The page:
A restaurant near Shanghai is charging customers a “clean air fee”to breathe unpolluted air. This is a response to air pollution levels hitting “red alert” status. It begs the question: is a healthy living environment a human right or a commodity?
Last December, I attended the UN Climate Change Conference in Paris (COP21) to study the role of public health in the climate change movement. At this conference of over 30,000 global leaders and concerned citizens, there was a rift between those who valued a profit-driven approach and those who valued a human rights approach to deal with climate change.
Some proponents of a profit-driven model believed human rights would survive without intervention. One executive, brokering a multimillion dollar agreement, told me in private,“Some NGOs are worried that the transnational [corporations] will abuse rights. It should be fine... We’ll just change the wording.” In other words, let’s not change programs to protect human rights if it affects the bottom line.
Tom Goldtooth, Director of the Indigenous Environmental Network, based in Minnesota, had a solely rights-based perspective. Goldtooth believes, “Climate capitalism only feeds the 1%. It keeps them doing what they are doing at the expense of our local communities.”
Health is be a human right (ICESCR, Article 12). However, COP21 demonstrates that the relationship between health and human rights is often as hazy as the skies of Shanghai. In the Paris Agreement, the right to health was differentiated from, but coupled with, human rights. Skander Essafi of the International Federation of Medical Students' Associations, says, “Some delegates would agree about [including protections for] ‘health,’ but not ‘human rights,’ because some countries are not as progressive…” This connection caused health to be included, only to then be removed from the text several times.
I observed part of the process of writing the Paris Agreement in which the moderator attempted to streamline a readthrough. Immediately, dozens of nations protested this hastened pace. The problem was Article II, which established the Agreement’s purpose and legally-binding protection of human rights. I could not help but empathize with both the delegates and the moderator. Imagine writing a paper with 195 cranky and exhausted people with the weight of the world on their shoulders. It’s a tough job.
It is upsetting that human rights are controversial, and not a given. If human rights were globally valued and enforced, naming them in Article II would not have been as problematic. Even nations that preach human rights, like the United States, pushed for eliminating the entire Article II, claiming it would obscure the Agreement’s purpose. In Paris, political and special interests took precedence.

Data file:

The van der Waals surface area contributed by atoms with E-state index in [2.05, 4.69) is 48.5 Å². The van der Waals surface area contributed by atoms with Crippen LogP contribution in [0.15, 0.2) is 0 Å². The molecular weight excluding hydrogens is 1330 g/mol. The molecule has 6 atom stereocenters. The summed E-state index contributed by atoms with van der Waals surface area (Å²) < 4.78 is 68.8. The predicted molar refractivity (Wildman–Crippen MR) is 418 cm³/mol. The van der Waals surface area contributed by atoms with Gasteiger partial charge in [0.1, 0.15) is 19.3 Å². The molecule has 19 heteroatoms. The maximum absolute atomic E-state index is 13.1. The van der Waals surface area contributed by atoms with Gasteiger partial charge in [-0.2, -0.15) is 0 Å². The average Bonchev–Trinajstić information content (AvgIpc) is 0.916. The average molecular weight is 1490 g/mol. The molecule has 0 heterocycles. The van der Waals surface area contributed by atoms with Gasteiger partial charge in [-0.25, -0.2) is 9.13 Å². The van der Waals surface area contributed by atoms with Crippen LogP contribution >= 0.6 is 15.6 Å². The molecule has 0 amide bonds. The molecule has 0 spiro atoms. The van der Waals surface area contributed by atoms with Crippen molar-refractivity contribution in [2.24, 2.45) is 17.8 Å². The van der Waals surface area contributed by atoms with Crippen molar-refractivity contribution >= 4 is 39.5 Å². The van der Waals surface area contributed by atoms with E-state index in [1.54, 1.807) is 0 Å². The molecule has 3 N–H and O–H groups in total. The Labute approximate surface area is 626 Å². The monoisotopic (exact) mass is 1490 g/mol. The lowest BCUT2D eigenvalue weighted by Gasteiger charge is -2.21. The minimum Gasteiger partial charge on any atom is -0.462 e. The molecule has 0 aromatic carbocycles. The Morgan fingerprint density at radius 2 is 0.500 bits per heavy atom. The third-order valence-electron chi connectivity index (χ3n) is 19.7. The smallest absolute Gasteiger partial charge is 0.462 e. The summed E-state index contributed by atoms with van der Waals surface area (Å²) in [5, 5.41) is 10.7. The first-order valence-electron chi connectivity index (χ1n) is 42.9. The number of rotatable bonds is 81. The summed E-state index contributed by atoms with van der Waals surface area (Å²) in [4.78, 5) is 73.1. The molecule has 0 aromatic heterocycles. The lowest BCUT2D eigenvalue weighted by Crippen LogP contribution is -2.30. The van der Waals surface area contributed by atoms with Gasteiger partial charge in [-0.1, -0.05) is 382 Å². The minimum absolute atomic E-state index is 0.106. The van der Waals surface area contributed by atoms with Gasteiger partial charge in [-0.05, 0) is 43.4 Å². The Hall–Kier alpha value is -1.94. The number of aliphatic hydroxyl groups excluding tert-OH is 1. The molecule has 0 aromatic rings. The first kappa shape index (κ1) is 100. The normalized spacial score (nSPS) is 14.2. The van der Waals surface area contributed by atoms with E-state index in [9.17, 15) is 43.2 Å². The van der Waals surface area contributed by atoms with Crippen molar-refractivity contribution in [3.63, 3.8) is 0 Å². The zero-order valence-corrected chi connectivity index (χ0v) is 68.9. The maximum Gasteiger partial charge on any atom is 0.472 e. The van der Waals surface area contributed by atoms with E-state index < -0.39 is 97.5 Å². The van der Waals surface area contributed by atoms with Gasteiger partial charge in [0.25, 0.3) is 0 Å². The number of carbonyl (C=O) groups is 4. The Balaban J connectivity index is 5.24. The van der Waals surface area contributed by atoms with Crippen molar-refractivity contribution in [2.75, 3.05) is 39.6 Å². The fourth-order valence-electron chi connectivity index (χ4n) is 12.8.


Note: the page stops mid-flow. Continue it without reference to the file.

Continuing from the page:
Ultimately, both health and human rights were cut from the legally binding section of the Paris Agreement. However, even if the Agreement falls short of enforcing rights, the world’s efforts to mitigate and adapt to climate change cannot ignore human rights.
Responding to climate change creates opportunities to simultaneously address human rights, health and economic development. At COP21, I was inspired by Rukayyaa Muhammad, a mother from Nigeria. Her son was born prematurely during a power outage caused by the unreliable national grid. Muhammad recalls “[My son] didn't have oxygen for the first 10 or 15 minutes of his life, which made him slow in growing up.” Despite this terrible experience Muhammad has hope for the future. At COP21, Muhammad challenged world leaders to “help developing countries use clean solar energy in hospitals...to achieve the minimum mortality rates.” In Nigeria, a country with high neonatal and maternal death rates, solar energy could be an ideal solution to improve health, human rights and economic development. This synergy leads to equitable climate policy.
Health care providers in the United States are already turning to renewable energy. Kathy Gerwig, author of “Greening Healthcare” and Environmental Stewardship Officer at Kaiser Permanente says, “We're installing solar because we care about health...solar in our facilities equates to health in our communities.” Not only does this promote healthier community members, Kaiser’s carbon negative trajectory is simply good business.
Our response to climate change is not a battle between business and human welfare. Solutions to climate change could breathe life into the human rights movement, provide opportunity for equitable growth, and ultimately improve health. We need climate justice for Rukayyaa’s son, the citizens of Shanghai, and all the people of our planet. Protecting human rights, especially the right to health, is as necessary as the air we breathe.
For more on human rights and climate change, join the New Tactics in Human Rights upcoming online conversation.